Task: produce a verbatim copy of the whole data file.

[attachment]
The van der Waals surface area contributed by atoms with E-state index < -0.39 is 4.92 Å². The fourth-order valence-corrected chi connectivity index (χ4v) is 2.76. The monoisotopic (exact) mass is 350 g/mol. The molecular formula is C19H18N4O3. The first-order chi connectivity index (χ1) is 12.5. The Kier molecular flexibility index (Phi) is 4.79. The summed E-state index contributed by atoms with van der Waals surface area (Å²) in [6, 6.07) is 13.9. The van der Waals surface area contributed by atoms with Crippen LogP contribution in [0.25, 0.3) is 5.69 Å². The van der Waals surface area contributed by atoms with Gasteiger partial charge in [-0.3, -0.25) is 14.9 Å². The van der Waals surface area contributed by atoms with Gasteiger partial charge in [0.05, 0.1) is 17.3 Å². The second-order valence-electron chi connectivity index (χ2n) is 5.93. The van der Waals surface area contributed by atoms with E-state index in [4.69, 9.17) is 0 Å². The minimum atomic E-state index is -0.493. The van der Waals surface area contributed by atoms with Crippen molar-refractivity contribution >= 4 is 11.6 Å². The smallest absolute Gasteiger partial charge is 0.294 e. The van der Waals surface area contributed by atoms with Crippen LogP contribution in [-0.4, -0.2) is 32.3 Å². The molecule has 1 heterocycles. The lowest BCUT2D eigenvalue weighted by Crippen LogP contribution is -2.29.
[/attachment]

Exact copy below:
The van der Waals surface area contributed by atoms with E-state index < -0.39 is 4.92 Å². The fourth-order valence-corrected chi connectivity index (χ4v) is 2.76. The monoisotopic (exact) mass is 350 g/mol. The molecular formula is C19H18N4O3. The first-order chi connectivity index (χ1) is 12.5. The Kier molecular flexibility index (Phi) is 4.79. The summed E-state index contributed by atoms with van der Waals surface area (Å²) in [6, 6.07) is 13.9. The van der Waals surface area contributed by atoms with Crippen LogP contribution in [0.25, 0.3) is 5.69 Å². The van der Waals surface area contributed by atoms with Gasteiger partial charge in [-0.3, -0.25) is 14.9 Å². The van der Waals surface area contributed by atoms with Gasteiger partial charge in [0.05, 0.1) is 17.3 Å². The second-order valence-electron chi connectivity index (χ2n) is 5.93. The van der Waals surface area contributed by atoms with E-state index in [4.69, 9.17) is 0 Å². The minimum atomic E-state index is -0.493. The van der Waals surface area contributed by atoms with Crippen molar-refractivity contribution >= 4 is 11.6 Å². The smallest absolute Gasteiger partial charge is 0.294 e. The van der Waals surface area contributed by atoms with Crippen LogP contribution in [-0.4, -0.2) is 32.3 Å². The molecule has 1 heterocycles. The lowest BCUT2D eigenvalue weighted by Crippen LogP contribution is -2.29.